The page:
Condemned to shoulder the world “for ever” by the gods he dared defy, freedom seems unattainable to Atlas.
But then he receives an unexpected visit from Heracles, the one man strong enough to share the burden, and it seems they can strike a bargain that might release him …
Jeanette Winterson asks difficult questions about the nature of choice and coercion in her dazzling retelling of the myth of Atlas and Heracles.
Visionary and inventive, believable and intimate, Weight turns the familiar on its head to show us ourselves in a new light.
“…alternatively earthy and mythopoetic, funny, meditative and personal…Winterson’s Atlas is a very personable narrator, poetic and contemplative…Winterson artfully illustrates the interplay of free will and destiny, desire and responsibility. She retells a resonant old story beautifully.”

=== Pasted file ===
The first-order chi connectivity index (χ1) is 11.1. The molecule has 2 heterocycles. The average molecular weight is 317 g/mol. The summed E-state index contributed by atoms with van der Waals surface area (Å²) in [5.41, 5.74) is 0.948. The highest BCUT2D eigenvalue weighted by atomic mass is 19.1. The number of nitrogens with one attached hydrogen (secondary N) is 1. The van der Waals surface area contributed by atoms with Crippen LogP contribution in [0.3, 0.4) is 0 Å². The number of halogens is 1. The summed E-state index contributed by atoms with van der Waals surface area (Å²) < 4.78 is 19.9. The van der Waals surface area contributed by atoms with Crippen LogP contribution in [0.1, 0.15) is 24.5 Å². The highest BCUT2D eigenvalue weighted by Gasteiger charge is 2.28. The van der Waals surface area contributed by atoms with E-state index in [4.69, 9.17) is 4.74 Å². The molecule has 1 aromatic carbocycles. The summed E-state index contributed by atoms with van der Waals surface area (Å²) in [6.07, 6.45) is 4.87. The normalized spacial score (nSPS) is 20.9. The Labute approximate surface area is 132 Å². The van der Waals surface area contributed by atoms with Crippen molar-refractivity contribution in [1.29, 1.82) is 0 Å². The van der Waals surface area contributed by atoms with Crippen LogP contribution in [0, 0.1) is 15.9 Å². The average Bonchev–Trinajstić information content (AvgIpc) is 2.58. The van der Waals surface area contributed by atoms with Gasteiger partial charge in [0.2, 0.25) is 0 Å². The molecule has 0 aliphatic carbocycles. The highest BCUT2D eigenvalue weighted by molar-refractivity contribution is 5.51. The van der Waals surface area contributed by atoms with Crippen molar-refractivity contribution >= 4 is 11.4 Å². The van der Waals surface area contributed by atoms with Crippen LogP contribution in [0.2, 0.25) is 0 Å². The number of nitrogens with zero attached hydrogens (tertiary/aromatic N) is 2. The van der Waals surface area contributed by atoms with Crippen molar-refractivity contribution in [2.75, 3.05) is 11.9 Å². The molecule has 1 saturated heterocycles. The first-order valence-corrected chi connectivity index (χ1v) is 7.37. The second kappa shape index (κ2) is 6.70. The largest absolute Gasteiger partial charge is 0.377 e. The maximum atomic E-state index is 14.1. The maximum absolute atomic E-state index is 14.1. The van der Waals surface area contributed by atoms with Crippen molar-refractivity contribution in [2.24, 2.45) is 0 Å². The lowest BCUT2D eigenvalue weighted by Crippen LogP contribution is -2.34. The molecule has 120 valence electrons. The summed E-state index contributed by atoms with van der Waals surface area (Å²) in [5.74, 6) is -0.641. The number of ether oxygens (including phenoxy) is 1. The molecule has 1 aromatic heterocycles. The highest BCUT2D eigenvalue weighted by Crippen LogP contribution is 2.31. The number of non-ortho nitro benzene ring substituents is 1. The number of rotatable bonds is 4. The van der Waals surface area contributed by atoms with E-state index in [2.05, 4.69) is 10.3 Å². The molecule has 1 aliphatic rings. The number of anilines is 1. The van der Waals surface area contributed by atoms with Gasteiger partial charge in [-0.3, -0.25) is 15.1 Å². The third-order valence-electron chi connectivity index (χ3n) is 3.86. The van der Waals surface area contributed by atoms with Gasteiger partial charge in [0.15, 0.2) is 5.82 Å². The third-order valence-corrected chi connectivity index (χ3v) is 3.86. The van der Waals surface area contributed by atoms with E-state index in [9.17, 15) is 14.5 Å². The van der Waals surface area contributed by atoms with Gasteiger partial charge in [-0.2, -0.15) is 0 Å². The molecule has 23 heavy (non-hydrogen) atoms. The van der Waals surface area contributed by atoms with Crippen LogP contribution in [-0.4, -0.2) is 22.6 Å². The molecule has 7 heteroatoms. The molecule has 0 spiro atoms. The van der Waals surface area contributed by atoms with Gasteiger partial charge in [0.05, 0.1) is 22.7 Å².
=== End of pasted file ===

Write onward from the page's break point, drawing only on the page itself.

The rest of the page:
independent On Sunday
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“It’s a quick read with Winterson in light and accessible mode, and the autobiographical passages dealing with how the legend has relevance to her own life fit neatly alongside the retelling.”
“Weight is a masterpiece. As one of the inaugural volumes of the innovative Canongate myths series, it rewrites and reconfirms what fiction is, was, and might become.”
scotland On Sunday
“Winterson’s precise prose explores issues of loneliness, responsibility and freedom with clarity and vision, offering the gift of seeing things afresh.”
the Good Book Guide
Jeanette Winterson’s first novel, Oranges Are Not the Only Fruit won the Whitbread prize for Best First Novel. Since then she has published seven other novels, including The Passion, Written on the Body and The PowerBook, a collection of short stories, The World and Other Places, a book of essays, Art Objects and most recently a children’s picture book, The King of Capri. She has adapted her work for TV, film and stage. Her books are published in 32 countries. She lives in Oxfordshire and London.